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Sleepwalking and Children

Sleepwalking affects approximately fourteen percent of school-age children between 5 and 12 years old at least once. Approximately one quarter of the children with this sleep disorder have more frequent episodes. Sleepwalking is more common in boys than it is in girls. Most children that sleepwalk outgrow the symptoms by adolescence as their nervous systems develop.

In children, this disorder is thought to be as a result of the immaturity of the brain's sleep and wake cycles. Normally the entire brain wakes up at the same time. In the case of a sleepwalker, the entire brain does not wake up at the same time. The portion of the brain that is responsible for mobility wakes up before the part responsible for cognition and awareness. The child may really be in a deep state of sleep.

It is common for a sleepwalker to get out of bed and walk around. They do not respond to conversation or their name being called out. A sleepwalker's movements usually appear clumsy. A sleepwalking episode usually happens one to two hours after going to sleep. Most of these episodes last for fifteen minutes or less, but some can last for an hour or more.

This sleep disorder is usually outgrown and treatment is generally not necessary. In most cases, a parent gently guiding the child back to bed is all that is needed. Treatment is often dependent upon the amount of danger they are in during an episode. Treatments can include behavioral therapies, self hypnosis, or prescription medication.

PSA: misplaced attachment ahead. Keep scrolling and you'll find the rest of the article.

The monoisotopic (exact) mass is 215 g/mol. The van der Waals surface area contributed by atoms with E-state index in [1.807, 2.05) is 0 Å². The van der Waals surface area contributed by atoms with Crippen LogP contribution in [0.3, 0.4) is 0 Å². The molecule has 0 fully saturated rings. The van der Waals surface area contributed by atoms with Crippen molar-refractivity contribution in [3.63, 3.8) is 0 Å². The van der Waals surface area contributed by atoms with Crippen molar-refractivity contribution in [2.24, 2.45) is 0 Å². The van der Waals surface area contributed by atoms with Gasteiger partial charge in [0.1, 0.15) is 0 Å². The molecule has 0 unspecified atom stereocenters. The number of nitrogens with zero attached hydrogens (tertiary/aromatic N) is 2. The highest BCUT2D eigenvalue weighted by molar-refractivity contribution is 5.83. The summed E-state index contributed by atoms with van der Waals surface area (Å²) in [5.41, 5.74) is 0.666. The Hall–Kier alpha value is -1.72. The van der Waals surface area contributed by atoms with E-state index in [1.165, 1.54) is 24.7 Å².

A sleepwalker needs to have a safe area so that they do not get hurt during an episode. Precautions can be taken to eliminate some dangers. Parents should make sure the child's bedroom does not have any sharp or breakable objects. Doors should be locked at night to keep the sleepwalker from going outside. Sometimes it is necessary to put bells on doors to alert the sleeping parent that their child is sleepwalking.

A child needs to be protected and kept safe during an episode. It is the environment they are in that is the danger, more than the sleep disorder itself. Recurrent episodes warrant contacting your physician and asking for advice about the matter.

Brain and Mental Health

References and Sources: Medline, Pubmed, National Institutes of Health

last update: May 2009

This information is not intended to be a substitute for professional medical advice. You should not use this material to diagnose or treat a health condition or disease without consulting with your healthcare provider.
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